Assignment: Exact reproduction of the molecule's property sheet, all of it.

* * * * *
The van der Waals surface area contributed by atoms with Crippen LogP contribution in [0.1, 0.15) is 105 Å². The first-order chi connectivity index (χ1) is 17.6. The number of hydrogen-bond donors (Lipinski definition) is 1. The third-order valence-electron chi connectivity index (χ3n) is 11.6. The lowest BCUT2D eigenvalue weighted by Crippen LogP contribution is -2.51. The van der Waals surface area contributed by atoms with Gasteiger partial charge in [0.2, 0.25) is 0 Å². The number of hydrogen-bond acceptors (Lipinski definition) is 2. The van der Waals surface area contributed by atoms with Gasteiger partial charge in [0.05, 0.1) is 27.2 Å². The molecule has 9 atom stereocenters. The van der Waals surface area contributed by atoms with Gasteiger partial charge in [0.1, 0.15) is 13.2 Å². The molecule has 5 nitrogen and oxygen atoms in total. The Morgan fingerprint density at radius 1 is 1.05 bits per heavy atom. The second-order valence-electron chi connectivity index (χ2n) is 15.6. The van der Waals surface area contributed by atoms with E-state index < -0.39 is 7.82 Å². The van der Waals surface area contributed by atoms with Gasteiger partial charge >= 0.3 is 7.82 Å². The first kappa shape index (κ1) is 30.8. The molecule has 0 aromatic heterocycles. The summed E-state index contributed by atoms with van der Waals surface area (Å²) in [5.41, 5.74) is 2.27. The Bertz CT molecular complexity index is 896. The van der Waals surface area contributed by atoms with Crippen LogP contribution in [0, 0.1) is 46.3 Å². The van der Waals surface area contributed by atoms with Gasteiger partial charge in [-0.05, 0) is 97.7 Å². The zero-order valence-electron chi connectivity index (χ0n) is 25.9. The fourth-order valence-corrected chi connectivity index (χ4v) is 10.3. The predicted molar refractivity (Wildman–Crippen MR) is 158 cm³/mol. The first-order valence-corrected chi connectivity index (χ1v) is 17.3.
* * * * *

The van der Waals surface area contributed by atoms with Crippen LogP contribution in [0.1, 0.15) is 105 Å². The first-order chi connectivity index (χ1) is 17.6. The number of hydrogen-bond donors (Lipinski definition) is 1. The third-order valence-electron chi connectivity index (χ3n) is 11.6. The lowest BCUT2D eigenvalue weighted by Crippen LogP contribution is -2.51. The van der Waals surface area contributed by atoms with Gasteiger partial charge in [0.2, 0.25) is 0 Å². The number of hydrogen-bond acceptors (Lipinski definition) is 2. The van der Waals surface area contributed by atoms with Gasteiger partial charge in [0.05, 0.1) is 27.2 Å². The molecule has 9 atom stereocenters. The van der Waals surface area contributed by atoms with Gasteiger partial charge in [0.1, 0.15) is 13.2 Å². The molecule has 5 nitrogen and oxygen atoms in total. The Morgan fingerprint density at radius 1 is 1.05 bits per heavy atom. The second-order valence-electron chi connectivity index (χ2n) is 15.6. The van der Waals surface area contributed by atoms with E-state index < -0.39 is 7.82 Å². The van der Waals surface area contributed by atoms with Gasteiger partial charge >= 0.3 is 7.82 Å². The first kappa shape index (κ1) is 30.8. The molecule has 0 aromatic heterocycles. The summed E-state index contributed by atoms with van der Waals surface area (Å²) in [5.41, 5.74) is 2.27. The Bertz CT molecular complexity index is 896. The van der Waals surface area contributed by atoms with Crippen LogP contribution in [0, 0.1) is 46.3 Å². The van der Waals surface area contributed by atoms with Gasteiger partial charge in [-0.05, 0) is 97.7 Å². The zero-order valence-electron chi connectivity index (χ0n) is 25.9. The fourth-order valence-corrected chi connectivity index (χ4v) is 10.3. The predicted molar refractivity (Wildman–Crippen MR) is 158 cm³/mol. The first-order valence-corrected chi connectivity index (χ1v) is 17.3.